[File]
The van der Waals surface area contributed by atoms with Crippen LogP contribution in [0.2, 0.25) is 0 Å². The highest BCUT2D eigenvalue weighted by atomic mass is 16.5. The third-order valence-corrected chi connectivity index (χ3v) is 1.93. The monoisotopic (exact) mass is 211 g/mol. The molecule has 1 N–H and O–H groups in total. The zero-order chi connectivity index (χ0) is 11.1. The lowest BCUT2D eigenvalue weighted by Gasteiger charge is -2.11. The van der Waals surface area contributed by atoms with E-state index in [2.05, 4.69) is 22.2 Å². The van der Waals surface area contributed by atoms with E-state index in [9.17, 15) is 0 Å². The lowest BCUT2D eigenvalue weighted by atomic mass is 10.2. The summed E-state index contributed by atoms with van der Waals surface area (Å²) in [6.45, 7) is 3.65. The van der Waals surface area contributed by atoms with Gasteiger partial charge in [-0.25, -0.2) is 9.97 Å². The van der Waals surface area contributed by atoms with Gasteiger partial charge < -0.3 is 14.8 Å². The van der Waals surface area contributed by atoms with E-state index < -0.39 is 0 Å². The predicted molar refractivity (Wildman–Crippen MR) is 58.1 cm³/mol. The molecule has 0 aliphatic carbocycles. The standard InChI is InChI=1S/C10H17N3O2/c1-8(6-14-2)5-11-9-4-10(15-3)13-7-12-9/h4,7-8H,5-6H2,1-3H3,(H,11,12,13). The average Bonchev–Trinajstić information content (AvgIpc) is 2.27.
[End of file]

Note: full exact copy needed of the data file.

The van der Waals surface area contributed by atoms with Crippen LogP contribution in [0.2, 0.25) is 0 Å². The highest BCUT2D eigenvalue weighted by atomic mass is 16.5. The third-order valence-corrected chi connectivity index (χ3v) is 1.93. The monoisotopic (exact) mass is 211 g/mol. The molecule has 1 N–H and O–H groups in total. The zero-order chi connectivity index (χ0) is 11.1. The lowest BCUT2D eigenvalue weighted by Gasteiger charge is -2.11. The van der Waals surface area contributed by atoms with E-state index in [2.05, 4.69) is 22.2 Å². The van der Waals surface area contributed by atoms with E-state index in [9.17, 15) is 0 Å². The lowest BCUT2D eigenvalue weighted by atomic mass is 10.2. The summed E-state index contributed by atoms with van der Waals surface area (Å²) in [6.45, 7) is 3.65. The van der Waals surface area contributed by atoms with Gasteiger partial charge in [-0.25, -0.2) is 9.97 Å². The van der Waals surface area contributed by atoms with Gasteiger partial charge < -0.3 is 14.8 Å². The van der Waals surface area contributed by atoms with E-state index < -0.39 is 0 Å². The predicted molar refractivity (Wildman–Crippen MR) is 58.1 cm³/mol. The molecule has 0 aliphatic carbocycles. The standard InChI is InChI=1S/C10H17N3O2/c1-8(6-14-2)5-11-9-4-10(15-3)13-7-12-9/h4,7-8H,5-6H2,1-3H3,(H,11,12,13). The average Bonchev–Trinajstić information content (AvgIpc) is 2.27.